Why This Inventive Idea Makes the Oregon Beer Awards More Educational for Entrants

Entering a professional beer competition isn’t always just about winning medals and being named best in the category. For many breweries, it can be a validation of new techniques used, boosting the confidence of a style made that needed some tweaks or even winning something that can be used as a marketing tool to consumers.

Yet, Ben Edmunds always valued the judges’ feedback just as much. Usually, the feedback is written down with ideas on what made the beer the best or why it didn’t hit the mark. Both ways can be helpful. But Edmunds, the Brewmaster for Breakside Brewery who helps run the Oregon Beer Awards competition, thought there could be a better way to get that feedback and get more of it.

So Edmunds thought that recording the judging sessions and releasing the audio would be a great way to gain that extra feedback. The past five years of competitions have been held this way. He believes it’s the only state-wide contest in the country that does it this way.

“Professional judging is completely opaque,” he said. “But we didn’t want to burden judges with ongoing paperwork to accomplish that transparency.

“It seemed to me that as a brewer and judge myself, that the comments can be interesting and compelling pieces a lot of the time and it really can give people if they’re willing to listen to it a lot of insight into the small differences that can help beer advance or knock them, things like that.”

Edmunds has always wished competitions like GABF or the World Beer Cup would provide more insight beyond the first round results and final results, he told Brewer.

“Oftentimes the thing you care about is not whether you got out of the first round or not, but why your beer that made the medal round but didn’t end up winning a bronze or gold,” he said, “or why you got knocked out in the semifinal round and didn’t make it to a medal round.”

The setup is fairly simple for the OBAs to record their judges. A simple digital recorder is placed at each table of judges. Each beer is labeled by a number instead of a name and each flight is 8-12 beers long. Since the beers are judged by more than one judge, the top three beers agreed on by the group move on to the next round. All of that deliberation is available on the audio, which can explain to a brewer of the anonymous beer how the beer was thought of, not just a few notes on a piece of paper.

​As the table ends judging, the digital recorder’s audio file is put into a computer and labeled throughout the day.​ Once the award ceremony happens​, ​an email goes ​to all the entrants ​with link​s​ to the different table​s​ that ​their beer ​was on.

​”I think absolutely that you get a better insight into the small details and nuances that separate good beers from great beers​,” Edmunds said​. ​”​​It gives people access to listening to the kinds of conversations that happen at judged me​d​al round tables.​”

In the first year, there were some concerns by the judges about how the reactions would be, but Edmunds just told them brewers send their beer to be judged professionally, so the judges just need to be professional in how they critique the beer.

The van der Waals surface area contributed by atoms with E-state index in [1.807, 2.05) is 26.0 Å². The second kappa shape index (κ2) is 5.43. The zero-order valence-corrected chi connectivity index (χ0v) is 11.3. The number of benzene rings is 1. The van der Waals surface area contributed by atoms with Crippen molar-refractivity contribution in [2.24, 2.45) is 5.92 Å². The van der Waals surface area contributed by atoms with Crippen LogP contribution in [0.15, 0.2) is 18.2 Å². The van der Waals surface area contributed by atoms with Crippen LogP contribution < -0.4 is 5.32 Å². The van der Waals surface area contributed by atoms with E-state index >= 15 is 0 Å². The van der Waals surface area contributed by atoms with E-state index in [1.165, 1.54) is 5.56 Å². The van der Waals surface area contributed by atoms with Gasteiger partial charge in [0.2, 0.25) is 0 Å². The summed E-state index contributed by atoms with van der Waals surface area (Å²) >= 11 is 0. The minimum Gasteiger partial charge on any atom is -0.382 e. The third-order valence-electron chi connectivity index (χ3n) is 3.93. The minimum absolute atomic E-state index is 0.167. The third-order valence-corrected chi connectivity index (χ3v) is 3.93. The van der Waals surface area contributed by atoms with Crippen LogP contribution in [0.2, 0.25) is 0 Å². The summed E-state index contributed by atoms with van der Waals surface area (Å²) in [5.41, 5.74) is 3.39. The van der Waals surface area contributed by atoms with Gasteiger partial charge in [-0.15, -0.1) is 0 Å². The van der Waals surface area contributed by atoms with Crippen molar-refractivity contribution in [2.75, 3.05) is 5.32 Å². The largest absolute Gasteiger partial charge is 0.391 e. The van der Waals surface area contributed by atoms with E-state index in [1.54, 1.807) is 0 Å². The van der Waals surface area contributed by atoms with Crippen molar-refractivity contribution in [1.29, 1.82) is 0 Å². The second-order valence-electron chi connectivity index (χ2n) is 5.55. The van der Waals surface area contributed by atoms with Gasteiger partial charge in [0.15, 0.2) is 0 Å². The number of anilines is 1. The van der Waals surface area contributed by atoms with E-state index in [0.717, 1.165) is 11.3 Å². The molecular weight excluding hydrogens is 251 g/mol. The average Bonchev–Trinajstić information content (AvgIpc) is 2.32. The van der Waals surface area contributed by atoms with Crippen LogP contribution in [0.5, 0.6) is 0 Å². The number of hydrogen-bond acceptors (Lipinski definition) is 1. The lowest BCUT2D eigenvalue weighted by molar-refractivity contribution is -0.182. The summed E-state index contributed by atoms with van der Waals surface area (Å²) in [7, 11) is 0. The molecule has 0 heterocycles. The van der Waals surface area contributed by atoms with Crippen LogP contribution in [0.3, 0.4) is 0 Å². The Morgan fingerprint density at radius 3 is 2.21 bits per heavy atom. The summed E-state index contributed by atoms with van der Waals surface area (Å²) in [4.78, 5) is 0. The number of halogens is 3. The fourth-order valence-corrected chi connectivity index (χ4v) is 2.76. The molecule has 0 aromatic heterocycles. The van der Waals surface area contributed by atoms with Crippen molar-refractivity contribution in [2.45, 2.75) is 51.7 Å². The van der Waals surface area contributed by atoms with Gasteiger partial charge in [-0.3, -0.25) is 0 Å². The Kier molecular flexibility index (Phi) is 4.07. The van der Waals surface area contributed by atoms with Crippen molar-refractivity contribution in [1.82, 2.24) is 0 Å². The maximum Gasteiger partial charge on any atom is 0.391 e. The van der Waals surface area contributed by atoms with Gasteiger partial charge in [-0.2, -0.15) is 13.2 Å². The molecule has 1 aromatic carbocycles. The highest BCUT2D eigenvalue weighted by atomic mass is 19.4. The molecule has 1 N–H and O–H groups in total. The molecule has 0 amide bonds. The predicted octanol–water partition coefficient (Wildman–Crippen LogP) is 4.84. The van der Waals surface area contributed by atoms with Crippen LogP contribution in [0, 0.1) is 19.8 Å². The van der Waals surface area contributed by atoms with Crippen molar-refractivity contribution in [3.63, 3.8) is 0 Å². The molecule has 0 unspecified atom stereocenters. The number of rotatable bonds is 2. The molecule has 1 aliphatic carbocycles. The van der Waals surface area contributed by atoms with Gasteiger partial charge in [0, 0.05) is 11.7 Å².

“You know, don’t trash beers,” he recalls telling them. “Don’t be mean to beers, just speak professionally. Like you really ought to.”

And participants can listen to any of the recordings, not just the ones that ​their beers are ​in. ​Since only ​the entrants ​know their numbers ​and ​the judges are speaking about the number​, it can give a good anonymous take on how a beer is judged.

“If I’ve wanted to listen to what are the things that judges are interested in​ in an​ American ​Amber Ale, I can listen to that medal round, even if I don’t have a beer in the race​,” Edmunds said.​

The drawback ​ is that people sometimes dislike what the judges are deciding.

​”​I think it gives people stuff to gripe about a little bit​,” Edmunds said but added that ​​someone can disagree with the feedback that ​the judge gave you.

​”​But because the beers are being judged by a group of people and not just one judge, it’s not all on one or two individual​’s​ shoulders​,” he said​. ​”They have a flight of 12 beers, and ultimately, three beers are advancing kind of by consensus. Even if the judges were wrong about your beer, they still felt there were three beers that were more pleasant to more people that fit the style better than your beer that got knocked out.

​”​You can disagree with all that. But at the end of the day, you had a group of people who came to this decision that there were three better beers than yours on the table. ​If you want to reject that, I think you can​. But I think that’s kind of silly like to do so. I try to learn from that moment.​”​

Breakside has used the audio to its advantage. Edmunds said its Vienna Lager got a Silver at the OBAs. Before sending in the beer to the GABF, Edmunds went back and listened to the judging of his beer.

“It absolutely informed me of a few very minor tweaks we made to that recipe going into the future,” he said. “It’s definitely something that I listened very carefully to what those judges are saying and try to make changes accordingly to make the beers better and more delicious.”

Photos Courtesy Screen Grab from Video Presented by Maletis Beverage (Ezra Johnson-Greenough)

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